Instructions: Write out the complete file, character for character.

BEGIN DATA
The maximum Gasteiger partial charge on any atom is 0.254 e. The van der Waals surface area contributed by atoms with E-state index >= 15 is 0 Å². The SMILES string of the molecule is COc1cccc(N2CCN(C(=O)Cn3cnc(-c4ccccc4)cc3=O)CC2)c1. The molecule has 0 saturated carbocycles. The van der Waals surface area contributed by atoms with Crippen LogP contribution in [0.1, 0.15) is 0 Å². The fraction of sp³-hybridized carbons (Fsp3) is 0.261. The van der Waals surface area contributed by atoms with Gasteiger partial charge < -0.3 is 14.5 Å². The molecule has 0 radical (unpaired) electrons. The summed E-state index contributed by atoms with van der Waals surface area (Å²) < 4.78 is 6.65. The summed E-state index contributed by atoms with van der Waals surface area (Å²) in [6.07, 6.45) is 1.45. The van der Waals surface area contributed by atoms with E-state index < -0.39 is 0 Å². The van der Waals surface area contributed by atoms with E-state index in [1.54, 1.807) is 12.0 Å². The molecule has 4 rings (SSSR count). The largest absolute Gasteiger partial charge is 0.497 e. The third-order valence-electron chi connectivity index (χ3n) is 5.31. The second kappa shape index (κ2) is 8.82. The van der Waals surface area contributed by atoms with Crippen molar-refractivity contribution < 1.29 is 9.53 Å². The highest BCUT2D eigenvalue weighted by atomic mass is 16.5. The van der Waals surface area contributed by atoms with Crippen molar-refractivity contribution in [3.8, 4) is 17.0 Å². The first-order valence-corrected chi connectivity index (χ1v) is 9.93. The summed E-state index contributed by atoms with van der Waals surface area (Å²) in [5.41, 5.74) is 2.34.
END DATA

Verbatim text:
The maximum Gasteiger partial charge on any atom is 0.254 e. The van der Waals surface area contributed by atoms with E-state index >= 15 is 0 Å². The SMILES string of the molecule is COc1cccc(N2CCN(C(=O)Cn3cnc(-c4ccccc4)cc3=O)CC2)c1. The molecule has 0 saturated carbocycles. The van der Waals surface area contributed by atoms with Crippen LogP contribution in [0.1, 0.15) is 0 Å². The fraction of sp³-hybridized carbons (Fsp3) is 0.261. The van der Waals surface area contributed by atoms with Gasteiger partial charge < -0.3 is 14.5 Å². The molecule has 0 radical (unpaired) electrons. The summed E-state index contributed by atoms with van der Waals surface area (Å²) < 4.78 is 6.65. The summed E-state index contributed by atoms with van der Waals surface area (Å²) in [6.07, 6.45) is 1.45. The van der Waals surface area contributed by atoms with E-state index < -0.39 is 0 Å². The van der Waals surface area contributed by atoms with E-state index in [1.54, 1.807) is 12.0 Å². The molecule has 4 rings (SSSR count). The largest absolute Gasteiger partial charge is 0.497 e. The third-order valence-electron chi connectivity index (χ3n) is 5.31. The second kappa shape index (κ2) is 8.82. The van der Waals surface area contributed by atoms with Crippen molar-refractivity contribution < 1.29 is 9.53 Å². The highest BCUT2D eigenvalue weighted by atomic mass is 16.5. The van der Waals surface area contributed by atoms with Crippen molar-refractivity contribution in [3.8, 4) is 17.0 Å². The first-order valence-corrected chi connectivity index (χ1v) is 9.93. The summed E-state index contributed by atoms with van der Waals surface area (Å²) in [5.41, 5.74) is 2.34.